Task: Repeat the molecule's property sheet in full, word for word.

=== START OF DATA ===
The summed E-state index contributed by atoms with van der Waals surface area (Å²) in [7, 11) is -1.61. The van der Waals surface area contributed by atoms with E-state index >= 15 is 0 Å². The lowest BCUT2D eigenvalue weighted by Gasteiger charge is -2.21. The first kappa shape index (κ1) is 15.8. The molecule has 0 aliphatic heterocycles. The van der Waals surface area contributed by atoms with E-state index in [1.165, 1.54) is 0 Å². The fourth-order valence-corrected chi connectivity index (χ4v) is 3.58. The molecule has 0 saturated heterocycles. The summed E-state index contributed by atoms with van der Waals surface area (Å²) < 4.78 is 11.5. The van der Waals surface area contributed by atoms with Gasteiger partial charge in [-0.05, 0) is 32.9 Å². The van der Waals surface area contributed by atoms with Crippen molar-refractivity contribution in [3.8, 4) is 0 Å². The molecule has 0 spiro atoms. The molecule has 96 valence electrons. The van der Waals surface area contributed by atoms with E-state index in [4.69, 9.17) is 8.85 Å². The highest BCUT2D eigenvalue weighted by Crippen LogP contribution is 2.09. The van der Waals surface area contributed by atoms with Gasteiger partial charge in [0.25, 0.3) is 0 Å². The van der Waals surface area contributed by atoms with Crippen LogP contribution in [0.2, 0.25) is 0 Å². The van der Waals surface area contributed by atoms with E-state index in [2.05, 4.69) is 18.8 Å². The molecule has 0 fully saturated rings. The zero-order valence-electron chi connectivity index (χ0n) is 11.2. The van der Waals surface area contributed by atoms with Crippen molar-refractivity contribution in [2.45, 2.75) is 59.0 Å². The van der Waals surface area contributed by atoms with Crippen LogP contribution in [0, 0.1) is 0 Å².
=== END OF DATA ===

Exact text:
The summed E-state index contributed by atoms with van der Waals surface area (Å²) in [7, 11) is -1.61. The van der Waals surface area contributed by atoms with E-state index >= 15 is 0 Å². The lowest BCUT2D eigenvalue weighted by Gasteiger charge is -2.21. The first kappa shape index (κ1) is 15.8. The molecule has 0 aliphatic heterocycles. The van der Waals surface area contributed by atoms with E-state index in [1.165, 1.54) is 0 Å². The fourth-order valence-corrected chi connectivity index (χ4v) is 3.58. The molecule has 0 saturated heterocycles. The summed E-state index contributed by atoms with van der Waals surface area (Å²) < 4.78 is 11.5. The van der Waals surface area contributed by atoms with Gasteiger partial charge in [-0.05, 0) is 32.9 Å². The van der Waals surface area contributed by atoms with Crippen molar-refractivity contribution in [3.8, 4) is 0 Å². The molecule has 0 spiro atoms. The molecule has 96 valence electrons. The van der Waals surface area contributed by atoms with E-state index in [4.69, 9.17) is 8.85 Å². The highest BCUT2D eigenvalue weighted by Crippen LogP contribution is 2.09. The van der Waals surface area contributed by atoms with Gasteiger partial charge in [0.25, 0.3) is 0 Å². The van der Waals surface area contributed by atoms with Crippen LogP contribution in [0.2, 0.25) is 0 Å². The van der Waals surface area contributed by atoms with E-state index in [2.05, 4.69) is 18.8 Å². The molecule has 0 fully saturated rings. The zero-order valence-electron chi connectivity index (χ0n) is 11.2. The van der Waals surface area contributed by atoms with Crippen molar-refractivity contribution in [2.45, 2.75) is 59.0 Å². The van der Waals surface area contributed by atoms with Crippen LogP contribution in [0, 0.1) is 0 Å².